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Society profile: United Nations Association

Wednesday 24 October is United Nations Day, marking the anniversary of the signing of the UN Charter and the founding of the United Nations. To mark the occassion, we caught up with Queen Mary's own United Nations Association to find out what opportunities it offers its members for developing their skills and knowledge of international issues, and to hear about the upcoming Queen Mary Model United Nations conference organised by the Association.


What is the United Nations Association (UNA), and what is your mission at Queen Mary?

QMUL UNA is a platform for students to develop their debating skills within the set rules of the United Nations’ debating style. Our aim is to increase our members’ confidence in public speaking and to widen their knowledge of past and present international issues, as at each session a different international topic is discussed.

Who can get involved with UNA and what opportunities are there for your members?

The society is open to anyone who is passionate about the United Nations, politics and debating in general. We are proud that this society is truly diverse, as there are members studying politics, history, physics, law, maths and even medicine.

The aim of our weekly meetings – in other words, trainings – is to prepare our members to attend and do well at Model United Nations (MUN) conferences. We are sending our members to UK and international MUN conferences to test the skills they have been practising and expand their network among like-minded British and international students.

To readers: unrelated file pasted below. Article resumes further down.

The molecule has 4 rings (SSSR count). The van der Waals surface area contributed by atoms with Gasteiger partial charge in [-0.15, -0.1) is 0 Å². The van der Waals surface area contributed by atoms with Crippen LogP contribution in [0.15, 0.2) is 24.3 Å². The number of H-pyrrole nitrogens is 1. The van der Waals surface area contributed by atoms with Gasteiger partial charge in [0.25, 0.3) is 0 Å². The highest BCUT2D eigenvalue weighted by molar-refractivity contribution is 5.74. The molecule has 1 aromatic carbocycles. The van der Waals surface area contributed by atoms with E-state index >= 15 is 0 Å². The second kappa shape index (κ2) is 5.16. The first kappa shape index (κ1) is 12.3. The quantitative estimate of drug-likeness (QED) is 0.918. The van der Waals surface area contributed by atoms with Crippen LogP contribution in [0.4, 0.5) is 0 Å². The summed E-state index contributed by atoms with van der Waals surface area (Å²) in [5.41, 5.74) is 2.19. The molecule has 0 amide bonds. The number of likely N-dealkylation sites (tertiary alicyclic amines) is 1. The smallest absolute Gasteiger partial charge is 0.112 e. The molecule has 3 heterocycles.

Are there any key campaigns that you are focusing on this year?

Our greatest and most challenging objective in 2018 is the organisation of the second Queen Mary Model United Nations conference (QMMUN), taking place on Saturday 8 and Sunday 9 December. Most of the universities in the UK have their own MUN club, and the best among them organise their own conference. Therefore, it is important for our society’s reputation to continue this tradition.

The theme of the conference is ‘digital diplomacy’. We thought it was time to discuss this issue after all the international debate that Trump’s tweets have caused.

The different committees are going to discuss topics such as:

  • introducing cryptocurrency as a universal payment method in failed states
  • the right to a free internet: the question of monitoring against cyber-attacks at the expense of privacy
  • technological warfare: fully autonomous vehicles and their consequences on armed conflict
  • the role of intelligence agencies in the digital monitoring of non-state actors as part of international security.

We are expecting around 100 delegates form across the UK, abroad and from our own University.

Do you have any big plans for the UNA in the year ahead?

We are aiming to strengthen the relationship with other London-based universities’ MUN societies, such as those of KCL, UCL or LSE. We are planning on hosting joint debates and social events with them. This is a great opportunity for students to form friendships with people from other universities who share similar values.

How can people get involved with UNA if they are interested?

It is very easy. Students simply have to pay our membership on the Students’ Union website or at the reception in the Students' Union Hubs at the Mile End campus. They can also like our Facebook page or subscribe to our mailing list by sending an email to with their name. Then they can attend our weekly meetings that take place every Thursday, 6-7pm in the Bancroft Building, Mile End campus.



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